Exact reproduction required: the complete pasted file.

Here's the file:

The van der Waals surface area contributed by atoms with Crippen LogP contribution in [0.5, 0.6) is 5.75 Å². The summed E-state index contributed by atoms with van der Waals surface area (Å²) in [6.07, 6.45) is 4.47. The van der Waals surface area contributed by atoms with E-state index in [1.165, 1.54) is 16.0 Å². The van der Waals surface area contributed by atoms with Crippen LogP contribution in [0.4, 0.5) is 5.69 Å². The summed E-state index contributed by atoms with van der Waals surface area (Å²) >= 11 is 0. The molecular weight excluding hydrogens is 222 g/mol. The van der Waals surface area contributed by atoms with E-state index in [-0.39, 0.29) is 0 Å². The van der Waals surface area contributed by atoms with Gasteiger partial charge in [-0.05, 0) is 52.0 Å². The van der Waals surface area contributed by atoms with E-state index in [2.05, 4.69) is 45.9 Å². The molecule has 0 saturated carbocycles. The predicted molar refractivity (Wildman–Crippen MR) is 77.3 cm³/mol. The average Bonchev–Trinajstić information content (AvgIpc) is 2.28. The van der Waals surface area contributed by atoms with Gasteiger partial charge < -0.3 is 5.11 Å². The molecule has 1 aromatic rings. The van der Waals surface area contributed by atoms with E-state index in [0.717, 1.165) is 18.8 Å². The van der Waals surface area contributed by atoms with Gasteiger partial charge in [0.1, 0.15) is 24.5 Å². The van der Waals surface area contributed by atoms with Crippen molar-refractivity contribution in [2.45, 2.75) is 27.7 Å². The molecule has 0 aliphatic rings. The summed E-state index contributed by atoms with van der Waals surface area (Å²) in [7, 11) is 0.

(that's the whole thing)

The van der Waals surface area contributed by atoms with Crippen LogP contribution in [0.5, 0.6) is 5.75 Å². The summed E-state index contributed by atoms with van der Waals surface area (Å²) in [6.07, 6.45) is 4.47. The van der Waals surface area contributed by atoms with E-state index in [1.165, 1.54) is 16.0 Å². The van der Waals surface area contributed by atoms with Crippen LogP contribution in [0.4, 0.5) is 5.69 Å². The summed E-state index contributed by atoms with van der Waals surface area (Å²) >= 11 is 0. The molecular weight excluding hydrogens is 222 g/mol. The van der Waals surface area contributed by atoms with E-state index in [-0.39, 0.29) is 0 Å². The van der Waals surface area contributed by atoms with Gasteiger partial charge in [-0.05, 0) is 52.0 Å². The van der Waals surface area contributed by atoms with E-state index in [2.05, 4.69) is 45.9 Å². The molecule has 0 saturated carbocycles. The predicted molar refractivity (Wildman–Crippen MR) is 77.3 cm³/mol. The average Bonchev–Trinajstić information content (AvgIpc) is 2.28. The van der Waals surface area contributed by atoms with Gasteiger partial charge < -0.3 is 5.11 Å². The molecule has 1 aromatic rings. The van der Waals surface area contributed by atoms with E-state index in [0.717, 1.165) is 18.8 Å². The van der Waals surface area contributed by atoms with Gasteiger partial charge in [0.1, 0.15) is 24.5 Å². The van der Waals surface area contributed by atoms with Crippen molar-refractivity contribution in [2.45, 2.75) is 27.7 Å². The molecule has 0 aliphatic rings. The summed E-state index contributed by atoms with van der Waals surface area (Å²) in [7, 11) is 0.